Ethnocentrism, an important concept in intercultural communication (IC), has been thoroughly discussed and investigated in present researches and studies. We may regard ethnocentrism as the feeling that one's group has a mode of living, values and patterns of adaptation that are superior to all others. Berry and Kalin concluded that ethnocentrism is lacking acceptance of cultural diversity and intolerance for outgroups. According to Bennett et el. (2004), an individual with ethnocentric views will avoid cultural differences through denying its existence, raising defense against the differences and minimizing its importance. Under such circumstances, potential communication problems could result in misunderstandings (Neuliep & McCroskey,
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Culturally speaking, Hong Kong Chinese believe they are enjoying a cultural supremacy under British education system and Hong Kong is more globalized than any parts of China. Limited exposure and openness towards Mainland Chinese and their cultures caused the IC problems in Hong Kong. Cultural generalization also helps to explain the general distaste of Mainland Chinese in the ways they behave, for example, not following the queues.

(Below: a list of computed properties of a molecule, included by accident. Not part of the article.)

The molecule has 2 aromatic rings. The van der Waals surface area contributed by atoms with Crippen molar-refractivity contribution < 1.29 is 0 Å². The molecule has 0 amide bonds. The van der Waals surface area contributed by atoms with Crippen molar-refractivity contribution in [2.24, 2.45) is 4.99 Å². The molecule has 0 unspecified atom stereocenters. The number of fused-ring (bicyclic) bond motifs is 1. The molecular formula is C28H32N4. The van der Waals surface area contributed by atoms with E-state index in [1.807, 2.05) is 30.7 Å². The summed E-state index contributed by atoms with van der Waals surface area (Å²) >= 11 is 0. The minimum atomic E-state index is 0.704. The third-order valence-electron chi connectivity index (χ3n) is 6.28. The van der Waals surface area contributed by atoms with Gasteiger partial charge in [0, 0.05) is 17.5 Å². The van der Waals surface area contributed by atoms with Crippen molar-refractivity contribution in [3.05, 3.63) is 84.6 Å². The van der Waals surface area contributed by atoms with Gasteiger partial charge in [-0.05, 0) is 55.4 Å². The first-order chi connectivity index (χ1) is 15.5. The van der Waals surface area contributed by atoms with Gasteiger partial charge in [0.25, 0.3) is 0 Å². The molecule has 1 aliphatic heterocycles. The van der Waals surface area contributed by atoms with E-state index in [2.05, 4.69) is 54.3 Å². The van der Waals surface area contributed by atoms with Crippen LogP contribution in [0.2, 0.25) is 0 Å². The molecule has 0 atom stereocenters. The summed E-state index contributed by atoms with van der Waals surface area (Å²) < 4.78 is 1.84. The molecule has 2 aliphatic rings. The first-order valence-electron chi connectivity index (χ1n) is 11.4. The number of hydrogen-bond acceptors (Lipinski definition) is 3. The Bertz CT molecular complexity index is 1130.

In example two, the Australian examiner’ ethnocentric attitude against the American accent gives us several possible implications. Firstly, by showing his intolerance to the outgroup accent, he was protecting his own cultural identity and upholding the superiority of Australian accent. Secondly, the certain degree of anti-americanism on cultural intolerance may come along with the hidden political discontents. For example, the examiner himself might want to show his discontents over Bush Administration and wars on terrorism.
To conclude, ethnocentrism was detrimental to intercultural communications and we should handle it tactfully through enhancing our IC sensitivity and understandings of other cultures.
Bennett, J. M., & Bennett, M. J. (2004). Developing intercultural sensitivity: An Integrative approach to global and domestic diversity. In D. Landis, J. M. Bennett, & M. J. Bennett